APC UPS

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APC UPS Daemon Installation

This document describes how to install the APC UPS daemon. The main advantage of using an APC UPS (for me) is that it can communicate with your Linux box through either a RS-232 or USB serial connection. In the event of a prolonged power outage, should the APC UPS lose most of its battery capacity, it can tell the Linux box to perform a safe shutdown.

Install the Package

Make sure that you have uncommented the [community] repo in your Template:Filename file.

Install by using:

# pacman -Sy apcupsd

Configure APC UPS

The main configuration file for the APC UPS daemon can be found here: Template:Filename

In the following example, the lines of text are changed to support a USB style cable:

Before:

UPSCABLE smart

UPSTYPE smartups

DEVICE /dev/ttyS0

After:

UPSCABLE usb

UPSTYPE usb

DEVICE /dev/usb/hiddev[[0-15]]

Test

First, start the daemon:

# /etc/rc.d/apcupsd start

Next, wait about a minute and confirm the daemon is running and properly monitoring the battery:

# apcaccess status
APC      : 001,033,0819
DATE     : Sat Mar 05 SOMETIME 2005
HOSTNAME : somehostname
RELEASE  : 3.10.16
VERSION  : 3.10.16 (04 November 2004) unknown
UPSNAME  : somehostname
CABLE    : USB Cable
MODEL    : Back-UPS ES 725
UPSMODE  : Stand Alone
STARTTIME: Sat Mar SOMETIME 2005
STATUS   : ONLINE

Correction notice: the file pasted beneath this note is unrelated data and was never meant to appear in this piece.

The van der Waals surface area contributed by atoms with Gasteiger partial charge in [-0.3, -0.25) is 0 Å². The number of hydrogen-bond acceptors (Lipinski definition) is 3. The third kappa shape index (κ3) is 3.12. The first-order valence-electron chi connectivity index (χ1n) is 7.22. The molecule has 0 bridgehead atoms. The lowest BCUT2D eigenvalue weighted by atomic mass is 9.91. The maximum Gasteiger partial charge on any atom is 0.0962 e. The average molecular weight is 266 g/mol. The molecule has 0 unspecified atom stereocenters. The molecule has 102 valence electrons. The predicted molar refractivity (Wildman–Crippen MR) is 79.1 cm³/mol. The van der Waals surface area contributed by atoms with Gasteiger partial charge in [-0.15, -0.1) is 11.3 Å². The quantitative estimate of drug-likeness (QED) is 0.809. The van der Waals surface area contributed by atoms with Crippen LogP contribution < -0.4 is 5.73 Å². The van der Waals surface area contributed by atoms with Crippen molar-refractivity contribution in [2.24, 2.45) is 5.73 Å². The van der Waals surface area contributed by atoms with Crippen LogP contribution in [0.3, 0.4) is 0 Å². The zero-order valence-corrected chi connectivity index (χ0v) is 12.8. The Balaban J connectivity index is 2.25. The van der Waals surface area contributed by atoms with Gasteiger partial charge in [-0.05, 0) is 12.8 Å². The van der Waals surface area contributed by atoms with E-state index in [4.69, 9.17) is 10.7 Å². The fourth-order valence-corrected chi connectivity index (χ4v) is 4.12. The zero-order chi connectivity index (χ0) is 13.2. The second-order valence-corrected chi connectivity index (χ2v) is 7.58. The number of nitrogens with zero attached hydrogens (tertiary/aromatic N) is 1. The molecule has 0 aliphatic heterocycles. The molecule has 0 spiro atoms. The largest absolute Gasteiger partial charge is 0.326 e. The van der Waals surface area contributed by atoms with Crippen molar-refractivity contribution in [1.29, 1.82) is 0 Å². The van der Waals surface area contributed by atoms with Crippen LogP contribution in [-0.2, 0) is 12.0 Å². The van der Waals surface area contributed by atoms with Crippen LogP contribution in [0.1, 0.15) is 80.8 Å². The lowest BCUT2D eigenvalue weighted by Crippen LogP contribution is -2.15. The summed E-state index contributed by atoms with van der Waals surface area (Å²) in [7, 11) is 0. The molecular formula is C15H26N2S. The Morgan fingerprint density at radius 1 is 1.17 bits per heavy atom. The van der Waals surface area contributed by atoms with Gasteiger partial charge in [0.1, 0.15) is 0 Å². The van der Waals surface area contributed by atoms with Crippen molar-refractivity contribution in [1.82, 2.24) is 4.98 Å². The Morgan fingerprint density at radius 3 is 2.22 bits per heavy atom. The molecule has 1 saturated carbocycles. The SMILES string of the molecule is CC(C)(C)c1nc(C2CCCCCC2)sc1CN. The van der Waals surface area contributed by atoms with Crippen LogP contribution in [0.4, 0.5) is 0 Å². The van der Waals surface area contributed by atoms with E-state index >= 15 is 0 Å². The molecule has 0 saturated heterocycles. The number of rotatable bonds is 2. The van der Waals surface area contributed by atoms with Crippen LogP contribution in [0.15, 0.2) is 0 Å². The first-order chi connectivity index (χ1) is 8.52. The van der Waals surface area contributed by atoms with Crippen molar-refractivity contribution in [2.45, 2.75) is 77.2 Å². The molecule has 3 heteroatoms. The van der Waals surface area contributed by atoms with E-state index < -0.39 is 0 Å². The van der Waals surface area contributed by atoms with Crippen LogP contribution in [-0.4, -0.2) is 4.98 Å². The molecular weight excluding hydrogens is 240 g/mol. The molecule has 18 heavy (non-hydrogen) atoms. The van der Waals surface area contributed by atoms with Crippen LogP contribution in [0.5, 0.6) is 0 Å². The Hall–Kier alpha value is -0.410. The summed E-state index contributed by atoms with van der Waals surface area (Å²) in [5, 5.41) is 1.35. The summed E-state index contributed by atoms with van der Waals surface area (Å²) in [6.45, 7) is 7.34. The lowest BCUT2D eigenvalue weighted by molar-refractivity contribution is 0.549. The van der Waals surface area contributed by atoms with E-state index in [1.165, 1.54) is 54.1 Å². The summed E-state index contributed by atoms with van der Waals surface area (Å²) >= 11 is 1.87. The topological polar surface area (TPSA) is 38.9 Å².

LINEV    : 119.0 Volts
LOADPCT  :  23.0 Percent Load Capacity
BCHARGE  : 100.0 Percent
TIMELEFT :  30.5 Minutes
MBATTCHG : 5 Percent
MINTIMEL : 3 Minutes
MAXTIME  : 0 Seconds
LOTRANS  : 088.0 Volts
HITRANS  : 138.0 Volts
ALARMDEL : Always
BATTV    : 13.5 Volts
NUMXFERS : 0
TONBATT  : 0 seconds
CUMONBATT: 0 seconds
XOFFBATT : N/A
STATFLAG : 0x02000008 Status Flag
MANDATE  : 2002-12-02
SERIALNO : QB0249360043
BATTDATE : 2000-00-00
NOMBATTV :  12.0
FIRMWARE : 02.n2.D USB FW:n2
APCMODEL : Back-UPS ES 725
END APC  : Sat SOMETIME 2005

To fully test your setup:

  1. Change Template:Codeline form Template:Codeline to Template:Codeline in the Template:Filename file
  2. Remove wall power from the UPS
  3. Observe that your Linux box powers down, in short order
  4. Plug the UPS back into the wall
  5. Power on your Linux box
  6. Change Template:Codeline from Template:Codeline back to Template:Codeline in the Template:Filename file

Congratulations!

Now all that's left to do is add the "apcupsd" daemon to the Template:Codeline list in Template:Filename.

Hibernating instead of shutting down

You can make your system hibernate instead of shutting down. First, make sure the system hibernates cleanly. To set up hibernation, look here.

Create the hibernate script

Create this in Template:Filename as root:

#!/bin/bash
# Hibernate the system - designed to be called via symlink from /etc/apcupsd
# directory in case of apcupsd initiating a shutdown/reboot.  Can also be used
# interactively or from any script to cause a hibernate.

# Do the hibernate
/usr/sbin/pm-hibernate
# At this point system should be hibernated - when it comes back, we resume this script here

# On resume, tell controlling script (/etc/apcupsd/apccontrol) NOT to continue with default action (i.e. shutdown).
exit 99

Make it executable by running

$ sudo chmod +x /usr/local/bin/hibernate

Link the hibernate script for apcupsd to use it

Create symbolic links from the /etc/apcupsd directory to the script – the result is the apcupd's apccontrol script, in this directory, will call the hibernate script instead of doing the default shutdown action for these operations.

$ cd /etc/apcupsd
$ sudo ln -s /usr/local/bin/hibernate doreboot
$ sudo ln -s /usr/local/bin/hibernate doshutdown
$ sudo ln -s /usr/local/bin/hibernate emergency
$ sudo ln -s /usr/local/bin/hibernate remotedown
$ sudo ln -s /usr/local/bin/hibernate restartme

Now you can test your setup.

External Resources